To investigate the relationship between LAL-D and skeletal homeostasis, Helderman et al conducted studies on mice with the global deletion of the LIPA gene. Nonmutated, wild-type mice were used as controls. At 16 weeks of age, the mice were sacrificed and their femora and tibiae extracted for analysis. 

The research team discovered that LAL−/− mice had lower trabecular bone parameters in the distal femur, reduced femur length, and less cortical bone area and thickness than the control. Histological studies have demonstrated these mice also have fewer osteoblasts than wild-type mice. 

Importantly, Helderman and colleagues discovered that LAL plays a critical role in generating osteoblasts and maintaining their function. They wrote, “We indeed confirmed that LAL protein is expressed in osteoblasts and the flushed femoral cortex. Next, we demonstrate that calvariae osteoblasts from LAL−/− mice exhibit impaired differentiation potential.” 

Aside from studies conducted on mice models, Helderman et al also used data from Clinformatics Data Mart Database, a national insurance claims database, to determine if LAL-D patients suffer from impairments in skeletal health. They discovered that adults with LAL-D had a higher unadjusted prevalence of osteoporosis and fracture for all measures (except stress fracture).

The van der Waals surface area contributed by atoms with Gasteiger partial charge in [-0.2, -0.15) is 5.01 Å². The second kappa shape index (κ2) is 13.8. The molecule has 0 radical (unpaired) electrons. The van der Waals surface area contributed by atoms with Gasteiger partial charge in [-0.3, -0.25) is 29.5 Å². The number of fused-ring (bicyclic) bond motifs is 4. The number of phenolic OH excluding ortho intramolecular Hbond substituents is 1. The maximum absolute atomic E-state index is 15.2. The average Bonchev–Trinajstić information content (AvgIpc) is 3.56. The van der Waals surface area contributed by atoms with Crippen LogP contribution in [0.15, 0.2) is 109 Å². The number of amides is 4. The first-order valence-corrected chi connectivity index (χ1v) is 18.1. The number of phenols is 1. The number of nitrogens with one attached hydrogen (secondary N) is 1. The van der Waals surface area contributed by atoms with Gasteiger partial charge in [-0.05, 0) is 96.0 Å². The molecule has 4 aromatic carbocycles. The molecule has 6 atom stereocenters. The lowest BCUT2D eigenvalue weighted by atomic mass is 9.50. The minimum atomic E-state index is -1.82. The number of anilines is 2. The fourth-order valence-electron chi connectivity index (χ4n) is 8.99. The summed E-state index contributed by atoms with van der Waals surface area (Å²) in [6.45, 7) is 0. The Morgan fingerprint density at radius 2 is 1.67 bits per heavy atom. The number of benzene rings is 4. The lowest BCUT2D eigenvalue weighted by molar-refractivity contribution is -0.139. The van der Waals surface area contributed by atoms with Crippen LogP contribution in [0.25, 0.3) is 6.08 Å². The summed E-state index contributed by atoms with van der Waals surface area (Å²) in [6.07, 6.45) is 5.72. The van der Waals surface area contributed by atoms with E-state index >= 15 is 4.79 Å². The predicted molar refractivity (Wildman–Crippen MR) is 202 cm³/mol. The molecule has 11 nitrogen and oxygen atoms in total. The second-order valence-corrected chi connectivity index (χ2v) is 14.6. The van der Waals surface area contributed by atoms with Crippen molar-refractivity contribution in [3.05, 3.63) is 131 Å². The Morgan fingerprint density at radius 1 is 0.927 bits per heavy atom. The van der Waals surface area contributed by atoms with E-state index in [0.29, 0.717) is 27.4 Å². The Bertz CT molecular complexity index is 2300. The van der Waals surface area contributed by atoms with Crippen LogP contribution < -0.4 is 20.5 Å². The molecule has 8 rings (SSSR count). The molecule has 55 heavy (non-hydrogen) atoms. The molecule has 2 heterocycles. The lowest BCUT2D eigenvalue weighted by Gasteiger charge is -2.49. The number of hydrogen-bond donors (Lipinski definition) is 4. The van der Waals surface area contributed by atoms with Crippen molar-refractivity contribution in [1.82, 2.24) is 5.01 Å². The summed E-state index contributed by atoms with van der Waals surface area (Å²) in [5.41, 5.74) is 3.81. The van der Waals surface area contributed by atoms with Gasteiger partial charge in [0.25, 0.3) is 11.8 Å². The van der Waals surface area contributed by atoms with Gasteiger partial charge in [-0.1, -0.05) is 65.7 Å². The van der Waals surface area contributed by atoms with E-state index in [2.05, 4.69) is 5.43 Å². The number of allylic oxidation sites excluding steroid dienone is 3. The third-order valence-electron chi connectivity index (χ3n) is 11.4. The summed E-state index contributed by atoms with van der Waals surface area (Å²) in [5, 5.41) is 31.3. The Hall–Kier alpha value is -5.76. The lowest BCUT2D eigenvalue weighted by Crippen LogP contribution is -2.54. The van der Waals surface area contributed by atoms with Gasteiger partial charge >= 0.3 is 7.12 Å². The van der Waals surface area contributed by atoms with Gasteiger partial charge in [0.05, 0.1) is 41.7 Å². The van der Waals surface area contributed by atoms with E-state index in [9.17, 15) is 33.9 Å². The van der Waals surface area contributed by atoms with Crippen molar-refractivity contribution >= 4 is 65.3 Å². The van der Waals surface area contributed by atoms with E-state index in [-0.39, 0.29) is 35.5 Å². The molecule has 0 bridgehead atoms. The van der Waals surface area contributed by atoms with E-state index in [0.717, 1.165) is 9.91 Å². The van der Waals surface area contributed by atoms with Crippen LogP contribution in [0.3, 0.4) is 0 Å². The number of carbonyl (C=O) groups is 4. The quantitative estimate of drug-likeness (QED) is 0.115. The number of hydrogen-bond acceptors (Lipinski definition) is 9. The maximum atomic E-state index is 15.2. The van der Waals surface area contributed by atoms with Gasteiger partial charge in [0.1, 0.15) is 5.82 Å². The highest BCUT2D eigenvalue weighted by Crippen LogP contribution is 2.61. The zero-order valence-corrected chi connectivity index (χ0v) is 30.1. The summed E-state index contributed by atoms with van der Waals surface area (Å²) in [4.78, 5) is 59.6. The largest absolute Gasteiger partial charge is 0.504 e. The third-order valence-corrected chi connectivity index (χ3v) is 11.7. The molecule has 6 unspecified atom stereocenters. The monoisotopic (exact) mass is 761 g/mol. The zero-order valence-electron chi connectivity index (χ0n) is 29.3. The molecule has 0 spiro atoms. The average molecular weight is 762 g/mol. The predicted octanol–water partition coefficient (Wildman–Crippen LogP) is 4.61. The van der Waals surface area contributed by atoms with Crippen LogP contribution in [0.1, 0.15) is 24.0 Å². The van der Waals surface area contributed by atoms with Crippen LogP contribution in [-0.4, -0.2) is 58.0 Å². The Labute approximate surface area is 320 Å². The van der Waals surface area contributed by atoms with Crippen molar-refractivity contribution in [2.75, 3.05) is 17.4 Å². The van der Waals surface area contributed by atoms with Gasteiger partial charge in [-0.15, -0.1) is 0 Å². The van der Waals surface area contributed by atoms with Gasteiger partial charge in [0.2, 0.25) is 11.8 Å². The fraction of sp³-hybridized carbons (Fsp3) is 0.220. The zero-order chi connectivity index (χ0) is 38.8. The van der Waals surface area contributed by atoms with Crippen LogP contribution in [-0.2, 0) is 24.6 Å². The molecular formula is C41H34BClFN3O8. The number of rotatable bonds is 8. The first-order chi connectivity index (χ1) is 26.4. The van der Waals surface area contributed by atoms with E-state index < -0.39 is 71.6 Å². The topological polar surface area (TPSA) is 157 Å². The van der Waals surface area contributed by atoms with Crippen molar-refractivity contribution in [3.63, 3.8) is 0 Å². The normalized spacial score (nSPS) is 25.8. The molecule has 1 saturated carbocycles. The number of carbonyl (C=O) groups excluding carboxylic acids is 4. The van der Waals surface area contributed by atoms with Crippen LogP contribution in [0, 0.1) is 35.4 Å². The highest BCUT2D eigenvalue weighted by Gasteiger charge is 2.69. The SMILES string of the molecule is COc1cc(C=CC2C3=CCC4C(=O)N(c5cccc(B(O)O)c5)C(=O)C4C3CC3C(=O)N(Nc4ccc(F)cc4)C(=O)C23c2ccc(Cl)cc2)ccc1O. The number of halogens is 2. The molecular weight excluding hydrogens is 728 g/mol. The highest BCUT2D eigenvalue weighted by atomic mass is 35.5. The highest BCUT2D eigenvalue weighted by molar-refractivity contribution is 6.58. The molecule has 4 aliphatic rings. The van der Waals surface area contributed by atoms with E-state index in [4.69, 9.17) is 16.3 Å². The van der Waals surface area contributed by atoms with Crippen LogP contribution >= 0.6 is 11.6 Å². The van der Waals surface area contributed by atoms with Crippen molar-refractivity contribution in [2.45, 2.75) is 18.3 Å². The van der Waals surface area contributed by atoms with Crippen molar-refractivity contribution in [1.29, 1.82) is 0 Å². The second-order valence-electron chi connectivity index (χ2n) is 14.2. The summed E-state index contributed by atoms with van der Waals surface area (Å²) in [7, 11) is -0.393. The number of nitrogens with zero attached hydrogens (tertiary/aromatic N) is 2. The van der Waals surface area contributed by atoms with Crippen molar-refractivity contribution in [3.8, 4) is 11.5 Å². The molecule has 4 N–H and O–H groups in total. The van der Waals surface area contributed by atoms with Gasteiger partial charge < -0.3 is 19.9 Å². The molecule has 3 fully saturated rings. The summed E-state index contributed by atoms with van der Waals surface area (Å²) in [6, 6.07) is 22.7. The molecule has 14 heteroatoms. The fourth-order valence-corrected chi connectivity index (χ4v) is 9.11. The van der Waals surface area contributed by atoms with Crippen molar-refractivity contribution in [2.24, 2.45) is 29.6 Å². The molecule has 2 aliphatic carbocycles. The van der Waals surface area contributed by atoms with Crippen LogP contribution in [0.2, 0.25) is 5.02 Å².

“After adjusting for age, sex, race, and U.S. region of residence, adults with LAL-D had higher odds of any fracture compared to adults without LAL-D,” Helderman et al wrote. 

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“By utilizing the LAL−/− mice we were able to investigate the skeletal phenotype caused by loss of functional LAL, which previous characterizations have failed to mention,” they explained. “Along these same lines, the multisystemic disorder of LAL-D, which is similarly observed in LAL−/− mice, it is logical that the skeletal phenotype might be an indirect consequence of such confounders including vitamin deficiencies, chronic inflammation, altered mineral homeostasis, and/or the profound perturbations in whole-body metabolism.”

A Reminder for Clinical Practice

The significance of this study is that it serves as a reminder that LAL-D is a systemic disease that affects multiple organs in the body, and equal attention and care should be afforded to its pathological effects on each one.

Now that a biological association between LAL-D and bone health has been proposed, physicians should avoid making the mistake of identifying LAL-D and bone pathology as 2 separate medical issues. Rather, clinicians should include bone health in the routine monitoring of LAL-D disease progression.


Zaidi M, Yuen T, Sun L, Rosen CJ. Regulation of skeletal homeostasisEndocr Rev. 2018;39(5):701-718. doi:10.1210/er.2018-00050

Helderman RC, Whitney DG, Duta-Mare M, et al. Loss of function of lysosomal acid lipase (LAL) profoundly impacts osteoblastogenesis and increases fracture risk in humansBone. 2021;148:115946. doi:10.1016/j.bone.2021.115946